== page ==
Many of you have had very successful careers and must have a lot of offers, what made you say yes to this production and script?


Scott Kyle: The biggest attraction was a combination of three things: live theatre, football - which would have been my first career choice before acting - and last but not least, the chance to represent these incredible young men and tell their story.


Michael Greco: I have always had the utmost regard for excellent storytelling and when I feel something hits the right note with me then I want to know more and get involved.


It's not always the case obviously, but in this instance I couldn't put the script down and needed to know how it all unravels.


Scott: Same when I read the script for The Greater Game, I jumped at the chance to be involved.


James Phelps: I would say the same - I love football and have always been interested in The Great War, so to read something so well written that really touched me and made me laugh was too good to turn down.


When I first read it I cried my eyes out and then couldn't believe it was a true story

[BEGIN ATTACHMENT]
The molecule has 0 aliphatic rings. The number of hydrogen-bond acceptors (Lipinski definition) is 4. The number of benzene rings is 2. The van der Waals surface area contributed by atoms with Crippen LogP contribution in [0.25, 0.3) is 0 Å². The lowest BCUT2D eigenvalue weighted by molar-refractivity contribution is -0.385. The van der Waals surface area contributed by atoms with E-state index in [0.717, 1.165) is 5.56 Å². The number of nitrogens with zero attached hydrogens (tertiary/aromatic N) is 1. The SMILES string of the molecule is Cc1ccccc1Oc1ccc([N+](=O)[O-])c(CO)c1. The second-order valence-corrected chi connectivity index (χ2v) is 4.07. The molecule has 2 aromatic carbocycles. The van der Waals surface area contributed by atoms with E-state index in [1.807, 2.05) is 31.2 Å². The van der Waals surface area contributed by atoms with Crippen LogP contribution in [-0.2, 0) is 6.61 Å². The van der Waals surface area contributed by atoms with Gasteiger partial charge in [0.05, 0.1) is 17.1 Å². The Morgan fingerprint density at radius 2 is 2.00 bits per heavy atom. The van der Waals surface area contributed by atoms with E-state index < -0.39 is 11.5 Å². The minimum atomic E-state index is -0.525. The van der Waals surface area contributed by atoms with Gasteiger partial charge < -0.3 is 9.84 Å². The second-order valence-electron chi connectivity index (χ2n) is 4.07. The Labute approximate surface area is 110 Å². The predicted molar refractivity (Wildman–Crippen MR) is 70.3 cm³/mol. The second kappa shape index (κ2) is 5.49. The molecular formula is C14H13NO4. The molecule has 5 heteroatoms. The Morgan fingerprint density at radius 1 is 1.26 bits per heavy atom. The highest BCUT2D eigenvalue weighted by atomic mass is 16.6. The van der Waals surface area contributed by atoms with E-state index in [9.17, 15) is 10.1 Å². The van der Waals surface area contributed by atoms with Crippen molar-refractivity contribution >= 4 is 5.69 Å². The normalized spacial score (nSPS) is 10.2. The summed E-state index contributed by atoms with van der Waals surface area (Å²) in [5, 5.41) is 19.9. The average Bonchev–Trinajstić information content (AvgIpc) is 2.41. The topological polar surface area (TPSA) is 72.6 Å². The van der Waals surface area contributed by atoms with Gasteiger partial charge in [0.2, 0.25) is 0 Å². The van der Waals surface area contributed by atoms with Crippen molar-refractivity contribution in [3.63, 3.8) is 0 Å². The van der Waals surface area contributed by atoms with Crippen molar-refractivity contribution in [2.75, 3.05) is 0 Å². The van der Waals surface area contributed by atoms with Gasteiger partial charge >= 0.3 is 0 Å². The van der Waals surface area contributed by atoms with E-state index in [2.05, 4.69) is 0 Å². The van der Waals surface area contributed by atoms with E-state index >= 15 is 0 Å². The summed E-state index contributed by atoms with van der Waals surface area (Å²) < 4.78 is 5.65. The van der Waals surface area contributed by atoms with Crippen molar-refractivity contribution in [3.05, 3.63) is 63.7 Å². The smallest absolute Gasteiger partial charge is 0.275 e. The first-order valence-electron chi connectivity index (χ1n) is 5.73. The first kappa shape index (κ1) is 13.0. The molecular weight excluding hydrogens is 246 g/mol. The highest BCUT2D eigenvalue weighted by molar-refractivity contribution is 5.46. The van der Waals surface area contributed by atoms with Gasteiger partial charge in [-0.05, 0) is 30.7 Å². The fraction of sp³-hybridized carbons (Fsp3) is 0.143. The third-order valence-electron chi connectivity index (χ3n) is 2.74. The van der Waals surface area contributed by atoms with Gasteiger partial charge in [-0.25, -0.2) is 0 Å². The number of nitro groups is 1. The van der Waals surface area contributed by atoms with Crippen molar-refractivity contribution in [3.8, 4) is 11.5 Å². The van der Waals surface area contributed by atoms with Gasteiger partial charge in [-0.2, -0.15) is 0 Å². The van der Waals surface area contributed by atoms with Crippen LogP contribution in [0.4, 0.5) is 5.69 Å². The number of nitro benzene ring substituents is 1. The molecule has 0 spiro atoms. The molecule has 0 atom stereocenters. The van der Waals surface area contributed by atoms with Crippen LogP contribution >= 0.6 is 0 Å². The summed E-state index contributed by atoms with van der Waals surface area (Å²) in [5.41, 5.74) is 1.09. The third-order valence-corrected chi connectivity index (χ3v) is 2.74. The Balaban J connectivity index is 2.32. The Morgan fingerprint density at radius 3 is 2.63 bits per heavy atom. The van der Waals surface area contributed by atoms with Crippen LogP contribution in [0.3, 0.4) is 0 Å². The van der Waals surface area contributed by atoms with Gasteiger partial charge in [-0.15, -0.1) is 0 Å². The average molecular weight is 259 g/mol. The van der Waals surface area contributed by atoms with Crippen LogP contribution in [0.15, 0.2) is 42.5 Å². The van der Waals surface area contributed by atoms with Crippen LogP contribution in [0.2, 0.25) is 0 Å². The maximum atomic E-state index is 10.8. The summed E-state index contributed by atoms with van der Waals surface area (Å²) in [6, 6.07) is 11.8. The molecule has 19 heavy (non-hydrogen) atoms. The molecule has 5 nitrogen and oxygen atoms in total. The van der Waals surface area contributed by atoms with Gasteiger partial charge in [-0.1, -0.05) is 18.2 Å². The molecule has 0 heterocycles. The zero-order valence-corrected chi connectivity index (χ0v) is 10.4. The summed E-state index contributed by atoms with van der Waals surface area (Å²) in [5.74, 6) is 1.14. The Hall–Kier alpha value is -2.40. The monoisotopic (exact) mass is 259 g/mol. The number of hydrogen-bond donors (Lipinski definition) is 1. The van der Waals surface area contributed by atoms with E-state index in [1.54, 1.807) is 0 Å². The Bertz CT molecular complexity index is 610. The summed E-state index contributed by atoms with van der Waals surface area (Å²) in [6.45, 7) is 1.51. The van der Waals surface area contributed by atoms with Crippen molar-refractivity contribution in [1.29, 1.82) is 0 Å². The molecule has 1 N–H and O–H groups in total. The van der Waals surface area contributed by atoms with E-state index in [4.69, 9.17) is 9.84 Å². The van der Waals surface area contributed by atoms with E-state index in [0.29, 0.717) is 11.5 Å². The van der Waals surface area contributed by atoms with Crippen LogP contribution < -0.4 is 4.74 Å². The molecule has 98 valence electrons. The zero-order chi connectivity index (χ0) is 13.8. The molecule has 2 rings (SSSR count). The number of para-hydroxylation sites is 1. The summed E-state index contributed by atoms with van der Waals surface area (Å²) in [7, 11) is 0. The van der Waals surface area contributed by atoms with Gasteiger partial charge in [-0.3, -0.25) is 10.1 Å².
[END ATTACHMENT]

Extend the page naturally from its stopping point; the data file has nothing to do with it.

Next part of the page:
Does being a true story bring a different element to your performance and what excites you about your character and does it bring more pressure?


Michael Greco: Playing a real person brings me incredible joy.


Just knowing that this person existed and lived the life of a professional footballer - which happened to be my schoolboy dream.


The fact that my character is very different to myself gives me a great challenge.


This is something actors love in our profession - creating characters far removed from themselves.


Scott: The short answer is Yes 100%.


Playing a real person brings huge pressure on the cast as we know that the family of the people we are representing on stage will be in the audience.


It's a different type of pressure to the normal pressures of performing live on stage.


James: My character was a real life hero.


As a civilian he saved two boys from a river and a baby from a burning building.


He then received medals for his bravery on the front, so there is pressure to get the character right.